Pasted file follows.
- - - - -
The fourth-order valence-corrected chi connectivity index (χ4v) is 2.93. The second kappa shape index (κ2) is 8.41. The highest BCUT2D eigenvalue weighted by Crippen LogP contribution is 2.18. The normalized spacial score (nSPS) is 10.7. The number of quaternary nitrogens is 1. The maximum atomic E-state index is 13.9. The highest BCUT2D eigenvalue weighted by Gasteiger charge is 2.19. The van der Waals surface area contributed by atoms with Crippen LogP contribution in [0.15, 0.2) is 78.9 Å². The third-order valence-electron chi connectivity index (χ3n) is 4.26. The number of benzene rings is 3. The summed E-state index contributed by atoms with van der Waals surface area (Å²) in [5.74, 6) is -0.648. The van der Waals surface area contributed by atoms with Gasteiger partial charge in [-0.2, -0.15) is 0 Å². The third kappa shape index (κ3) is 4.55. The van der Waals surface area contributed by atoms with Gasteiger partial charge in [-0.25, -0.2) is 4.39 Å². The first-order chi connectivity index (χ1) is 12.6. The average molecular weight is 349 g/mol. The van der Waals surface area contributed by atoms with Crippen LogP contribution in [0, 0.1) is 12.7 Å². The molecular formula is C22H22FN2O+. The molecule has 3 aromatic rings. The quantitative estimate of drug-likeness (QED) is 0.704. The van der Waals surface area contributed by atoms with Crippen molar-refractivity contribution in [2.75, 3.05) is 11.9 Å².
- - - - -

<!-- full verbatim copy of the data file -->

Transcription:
The fourth-order valence-corrected chi connectivity index (χ4v) is 2.93. The second kappa shape index (κ2) is 8.41. The highest BCUT2D eigenvalue weighted by Crippen LogP contribution is 2.18. The normalized spacial score (nSPS) is 10.7. The number of quaternary nitrogens is 1. The maximum atomic E-state index is 13.9. The highest BCUT2D eigenvalue weighted by Gasteiger charge is 2.19. The van der Waals surface area contributed by atoms with Crippen LogP contribution in [0.15, 0.2) is 78.9 Å². The third-order valence-electron chi connectivity index (χ3n) is 4.26. The number of benzene rings is 3. The summed E-state index contributed by atoms with van der Waals surface area (Å²) in [5.74, 6) is -0.648. The van der Waals surface area contributed by atoms with Gasteiger partial charge in [-0.2, -0.15) is 0 Å². The third kappa shape index (κ3) is 4.55. The van der Waals surface area contributed by atoms with Gasteiger partial charge in [-0.25, -0.2) is 4.39 Å². The first-order chi connectivity index (χ1) is 12.6. The average molecular weight is 349 g/mol. The van der Waals surface area contributed by atoms with Crippen LogP contribution in [0, 0.1) is 12.7 Å². The molecular formula is C22H22FN2O+. The molecule has 3 aromatic rings. The quantitative estimate of drug-likeness (QED) is 0.704. The van der Waals surface area contributed by atoms with Crippen molar-refractivity contribution in [2.75, 3.05) is 11.9 Å².